New Jersey university biologist earns funding ban for doctoring more than 40 images

John Pastorino
John Pastorino

A researcher has agreed to a five-year ban on Federal U.S. funding for research after the Office of Research Integrity (ORI) determined that he had falsified or fabricated more than 40 images in nine papers.

The findings, released by the ORI today, are another chapter in a case involving John Pastorino, a cell biologist at Rowan University. In February, we reported that two journals had issued expressions of concern (EOCs) for six of his papers.

Pastorino, according to the ORI, 

falsified and/or fabricated Western blot data for mitochondrial function related to cell/tissue injury, in fifty-eight (58) blot panels included in forty-two (42) figures in eight (8) publications, one (1) unpublished manuscript, and one (1) grant application. In the absence of valid Western blot images, the Respondent fabricated and/or falsified quantitative data in associated bar graphs, statistical analyses presented in figure legends, and related text.

The researcher, says the ORI,

duplicated images, or trimmed and/or manipulated blot images from unrelated sources to obscure their origin, and relabeled them to represent different experimental results.

Six of the eight published papers, from the Journal of Cell Science and Biology Open, are the ones subjected to EOCs earlier this year. The other two are:

The ninth paper was an unpublished manuscript submitted to the Journal of Cell Science. All told, the eight published papers have been cited more than 200 times.

Pastorino, who agreed to a five-year Federal funding ban, did not immediately respond to a voicemail and email seeing comment. The ORI findings do not say anything about retracting the papers.

This is the ORI’s second announcement of a finding within a week.

Update, 11 a.m. Eastern, 5/13/16: Rowan University tells us that they required Pastorino to retract all of the published papers, and that

The respondent is no longer employed at Rowan University School of Osteopathic Medicine.

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10 thoughts on “New Jersey university biologist earns funding ban for doctoring more than 40 images”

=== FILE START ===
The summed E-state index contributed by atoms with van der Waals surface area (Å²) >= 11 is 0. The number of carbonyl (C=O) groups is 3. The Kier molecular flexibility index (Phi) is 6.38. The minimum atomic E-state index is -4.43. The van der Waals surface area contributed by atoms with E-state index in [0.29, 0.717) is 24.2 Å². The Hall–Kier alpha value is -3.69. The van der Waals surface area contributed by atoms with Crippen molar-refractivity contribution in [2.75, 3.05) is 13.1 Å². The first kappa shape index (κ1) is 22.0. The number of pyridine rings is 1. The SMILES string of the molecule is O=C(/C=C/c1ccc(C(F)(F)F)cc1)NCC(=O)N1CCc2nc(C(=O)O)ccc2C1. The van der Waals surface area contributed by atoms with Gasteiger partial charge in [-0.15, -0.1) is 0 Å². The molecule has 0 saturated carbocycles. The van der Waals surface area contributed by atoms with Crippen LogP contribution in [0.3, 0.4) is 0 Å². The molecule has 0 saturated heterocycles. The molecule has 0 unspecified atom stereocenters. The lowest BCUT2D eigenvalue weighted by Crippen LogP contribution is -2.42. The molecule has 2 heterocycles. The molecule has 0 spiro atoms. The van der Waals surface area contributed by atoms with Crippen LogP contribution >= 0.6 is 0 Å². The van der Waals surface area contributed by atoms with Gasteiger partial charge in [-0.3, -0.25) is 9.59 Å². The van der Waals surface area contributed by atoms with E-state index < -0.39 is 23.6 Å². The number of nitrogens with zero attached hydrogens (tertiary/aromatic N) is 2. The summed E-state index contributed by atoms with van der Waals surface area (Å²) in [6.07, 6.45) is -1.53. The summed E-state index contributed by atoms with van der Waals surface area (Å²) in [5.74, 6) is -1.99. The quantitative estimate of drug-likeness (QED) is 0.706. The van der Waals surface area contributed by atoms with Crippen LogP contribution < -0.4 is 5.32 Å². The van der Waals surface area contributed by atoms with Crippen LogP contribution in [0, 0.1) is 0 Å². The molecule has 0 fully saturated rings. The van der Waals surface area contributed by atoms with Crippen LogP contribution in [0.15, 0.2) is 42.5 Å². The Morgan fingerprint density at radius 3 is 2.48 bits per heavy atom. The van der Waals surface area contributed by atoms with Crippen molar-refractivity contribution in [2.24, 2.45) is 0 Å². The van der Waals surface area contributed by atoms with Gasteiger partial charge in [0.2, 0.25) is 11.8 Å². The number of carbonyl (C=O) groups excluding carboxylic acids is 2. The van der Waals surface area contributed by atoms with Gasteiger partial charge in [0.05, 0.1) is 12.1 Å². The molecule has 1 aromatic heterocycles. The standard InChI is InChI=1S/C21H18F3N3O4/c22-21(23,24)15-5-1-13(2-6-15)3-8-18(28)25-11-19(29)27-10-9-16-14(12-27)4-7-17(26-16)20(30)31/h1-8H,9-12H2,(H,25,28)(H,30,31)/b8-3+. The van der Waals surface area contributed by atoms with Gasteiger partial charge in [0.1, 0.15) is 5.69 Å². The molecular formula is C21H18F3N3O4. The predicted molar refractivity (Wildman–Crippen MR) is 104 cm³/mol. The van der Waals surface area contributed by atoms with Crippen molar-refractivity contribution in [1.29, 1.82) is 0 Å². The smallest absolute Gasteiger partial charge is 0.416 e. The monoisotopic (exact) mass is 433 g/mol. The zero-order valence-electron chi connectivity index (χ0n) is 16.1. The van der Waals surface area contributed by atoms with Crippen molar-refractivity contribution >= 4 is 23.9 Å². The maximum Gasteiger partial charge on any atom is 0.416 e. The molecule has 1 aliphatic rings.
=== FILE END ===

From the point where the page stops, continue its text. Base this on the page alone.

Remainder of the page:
1. Why aren’t there any stronger consequences of research misconduct?
    The five years exclusion program is all to soft, and why does not ORI demand
    the articles containing falsified data to be retracted

    1. My impression is that they go easier on people who admit what they did and agree to some conditions. It’s sort of like in the justice system where you get a lighter sentence if you plead guilty.

      However, I agree with you that these penalties are not enough. I can see making a deal with someone who fudged one paper. However, when someone is making a career out of lies, and when there are multiple papers involved, I think that person should not ever be funded to do science again. I’d honestly be in favor of jail time for the worst offenders.

  2. What dismays about this finding is that yet again ORI has failed to exercise a simple option -well within its authority and recognized by the NIH- to insure some form of correction to the literature occurs. This is because the wording of the Federal Register Notice (FRN) makes no mention whatever about a recommendation for retraction, either by the institution or (baring that) by the ORI. Had the FRN included that language, the NLM NIH would have inserted a “Comment” Link to the result of the any PubMed search yielding the publication at issue. That link would then enable researchers to see the details of what was found to be falsified, irrespective of whether the publication was ever retracted. See “Further Correcting the Literature: PubMed “Comments” Link Publications to PHS Research Misconduct Findings,” ORI News Letter Sept 2011, p.4 ff. at

  3. The observation by “Anonymous” (about wasted dollars) above reiterates the importance of NLM-NIH providing a readily accessible source of information relevant to results of its PubMed searches, used in the course of normal research activity, that links publicly available information about a selected paper. In the case of an ORI finding, Comment Links should be a simple closed loop since the ORI finding, the NIH Guide for Contracts, the Federal Register Notice about the misconduct, are all under the big happy family called the PHS. (the same is not true for the NSF.) “Comment” links are/were *entered manually* into PubMed database, after ORI sends a notice to NLM-NIH at case closeout indicating the dreaded word “retraction” has appeared in a PHS finding. That means this is a process governed only by policy and human decision, not only at ORI, but also at NLM. Technically, NLM-NIH should not need cover to link information the is already available in the public domain. If they can do it for GenBank, etc., why not for other databases like the Federal Register or the NIH Guide? Action to correct the literature should not depend on magical trigger words appearing in the MHS finding.

    Admittedly, I don’t know why the ball was dropped in this case (or in others). But those interested in looking for accountability could find out whether the institution fat least fulfilled one step of the process (i.e., by recommending retraction) by making a FOIA request to the ORI for the institution’s report, since the latter is made available in closed misconduct cases.

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